Thursday, August 6, 2009
Review of Visionaries
Visionaries is an 80's Cartoon. It was one of many, but there is something about the 80's cartoons that set them a part from other cartoon series. The 1980s saw a rise of complex storylines, better characterization, and sometimes better animation.
The Visionaries were of this class of cartoons. Thanks to He-Man, and Dungeons and Dragons; the Visionaries tried to top them. On a distant planet orbiting a trinary system, an age of Science reigned. But it failed and everything changed. Electricity suddenly stopped working ad a new age of Magic came into being.
After the old order was reduced in the Apocalypse, a new order of Feudalism appeared and a new order of knights. Of this new order, there were two kingdoms: Prince Loric's New Valaris; and Darkstorm's kingdom. The two superpowers were like the U.S.A. and the U.S.S.R.; they were evenly matched so something had to give. Merklyn offered both kingdoms the power of magic. And both kingdoms took the offer. The result were the Darkling Lords and the Spectral Knights.
To properly critique the series is to understand what happened. The series never did gain a good following, despite it's superior characterization of every character involved. Only thirteen episodes were made and a few comics. I believe few people believed in it because it, too, was a head of its time. However, a few things don't sit right.
1. How can electricity fail in one fell swoop? The way electricity works is still according to law. It provides power and makes machines work. Surely, items of technology still work in the Visionary Universe that Hasbro devised. Electricity is an application of law. So what happened? This turning of an age is mind boggling to a traditional scientist. What happened broke the Laws. However, if we look at the facts.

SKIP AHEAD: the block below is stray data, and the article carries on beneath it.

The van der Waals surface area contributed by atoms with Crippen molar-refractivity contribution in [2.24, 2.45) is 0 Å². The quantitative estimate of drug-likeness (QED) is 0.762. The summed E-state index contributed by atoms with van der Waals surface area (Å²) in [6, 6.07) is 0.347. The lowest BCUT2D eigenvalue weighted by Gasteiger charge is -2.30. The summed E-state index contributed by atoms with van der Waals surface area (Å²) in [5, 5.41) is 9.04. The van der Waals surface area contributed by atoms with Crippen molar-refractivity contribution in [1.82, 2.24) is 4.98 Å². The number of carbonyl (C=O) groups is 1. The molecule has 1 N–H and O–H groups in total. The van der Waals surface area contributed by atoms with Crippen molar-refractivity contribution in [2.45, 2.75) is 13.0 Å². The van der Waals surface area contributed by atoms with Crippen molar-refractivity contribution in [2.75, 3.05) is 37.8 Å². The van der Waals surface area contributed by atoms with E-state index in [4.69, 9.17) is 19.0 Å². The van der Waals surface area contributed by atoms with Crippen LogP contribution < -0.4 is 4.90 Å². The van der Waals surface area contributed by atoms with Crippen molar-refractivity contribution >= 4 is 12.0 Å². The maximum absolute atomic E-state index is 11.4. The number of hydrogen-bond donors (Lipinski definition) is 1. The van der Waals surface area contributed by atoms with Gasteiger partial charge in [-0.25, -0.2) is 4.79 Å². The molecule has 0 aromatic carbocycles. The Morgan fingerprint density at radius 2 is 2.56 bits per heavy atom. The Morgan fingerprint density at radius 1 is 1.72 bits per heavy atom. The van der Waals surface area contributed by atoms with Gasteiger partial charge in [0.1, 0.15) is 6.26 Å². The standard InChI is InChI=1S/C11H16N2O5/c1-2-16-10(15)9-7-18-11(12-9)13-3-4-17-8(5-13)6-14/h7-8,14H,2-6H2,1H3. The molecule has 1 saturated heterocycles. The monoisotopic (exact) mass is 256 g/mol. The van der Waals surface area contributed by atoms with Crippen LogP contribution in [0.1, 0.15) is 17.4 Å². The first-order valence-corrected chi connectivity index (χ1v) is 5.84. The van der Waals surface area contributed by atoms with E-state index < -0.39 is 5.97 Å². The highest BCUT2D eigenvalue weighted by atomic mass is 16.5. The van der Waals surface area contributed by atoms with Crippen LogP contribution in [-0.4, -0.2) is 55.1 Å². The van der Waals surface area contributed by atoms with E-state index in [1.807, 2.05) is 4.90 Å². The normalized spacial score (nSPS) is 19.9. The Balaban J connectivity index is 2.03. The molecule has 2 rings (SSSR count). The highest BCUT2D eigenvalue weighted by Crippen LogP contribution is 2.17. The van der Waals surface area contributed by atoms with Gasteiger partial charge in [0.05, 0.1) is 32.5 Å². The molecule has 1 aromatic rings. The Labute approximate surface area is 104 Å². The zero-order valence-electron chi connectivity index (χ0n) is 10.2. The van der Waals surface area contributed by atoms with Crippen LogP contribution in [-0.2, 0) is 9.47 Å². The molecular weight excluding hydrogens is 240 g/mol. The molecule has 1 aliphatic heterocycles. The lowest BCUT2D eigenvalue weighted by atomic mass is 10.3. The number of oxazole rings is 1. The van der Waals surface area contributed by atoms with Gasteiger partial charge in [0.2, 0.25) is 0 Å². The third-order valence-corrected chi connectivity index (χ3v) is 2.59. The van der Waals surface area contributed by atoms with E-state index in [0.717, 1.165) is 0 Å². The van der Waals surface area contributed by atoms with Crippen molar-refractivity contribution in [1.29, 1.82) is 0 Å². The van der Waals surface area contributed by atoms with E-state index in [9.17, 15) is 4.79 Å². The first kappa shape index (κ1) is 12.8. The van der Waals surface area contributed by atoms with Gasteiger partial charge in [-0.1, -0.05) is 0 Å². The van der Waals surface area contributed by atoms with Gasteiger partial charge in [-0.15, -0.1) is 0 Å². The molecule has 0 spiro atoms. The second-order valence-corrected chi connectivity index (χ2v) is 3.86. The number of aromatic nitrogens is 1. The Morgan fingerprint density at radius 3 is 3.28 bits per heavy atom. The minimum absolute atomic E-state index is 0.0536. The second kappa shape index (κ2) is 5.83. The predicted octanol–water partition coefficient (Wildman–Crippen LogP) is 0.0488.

For seven thousand years, technology reigned. I propose that there were fewer and fewer people who knew how electricity worked and how everything functioned. Someone said that the more technology advanced, the more it seems like magic. And that is what happened. Fewer and fewer people understood what happened is an application of natural law. More and more people took the electrical power for granted. When the age turned, electricity simply didn't work since people believed it was magic and not the result of an application of magical law. Therefore, the collective beliefs of many instead of a few caused a change in how things work. A paradigm shift. The aligning of the trinary just made it apparent to all.
Although many think that the two kingdoms were autonomous, this is not so. I think the real government of Prismos was actually Merklyn himself. Most everything the Visionaries did was in reaction to Merklyn. Merklyn was an impartial judge who sought to maintain the balance of power in Prismos. This is because he helped the Darkling Lords escape a few times. He also asked the knights to go on quests to find certain items. What was also interesting that Merklyn often bestowed magic that seemed helpful at first; but provided a hindrance. Such was revealed in the "Honor Among Thieves" episode when the writers showed that a false sense of security can provide a problem (we have this here in the U.S. of A. Especially among Utahns, who have a false sense of security). In fact, Merklyn provided the Crystal of Detection, which lulled the citizens of New Valaric into a false sense of security. This was driven home even deeper by cries of less weapons and more plants.
Quest shows didn't show up often, though. They were actually quite rare. Most of the shows showed the conflict between the Spectral Knights and the Darkling Lords. And sometimes, impudence against Merklyn himself.
Although a good show with strong characterization and a strong storyline; Visionaries showed potential. With Visionaries competing against other shows of its time, it was eventually cut. The age of good storylines and great characterization was over as Tiny Toons, and other cartoons like it replaced the cartoons of the '80s. Still, with these cartoons coming back in DVD and BluRay, people are rediscovering what made these shows great. Maybe, in the 2010s, we can see shows that had these kind of storylines again. What made an '80s cartoon show great is that it never treated its audience like little children. It treated them with intelligence; as these '80s shows taught the consequences of our choices: good or bad.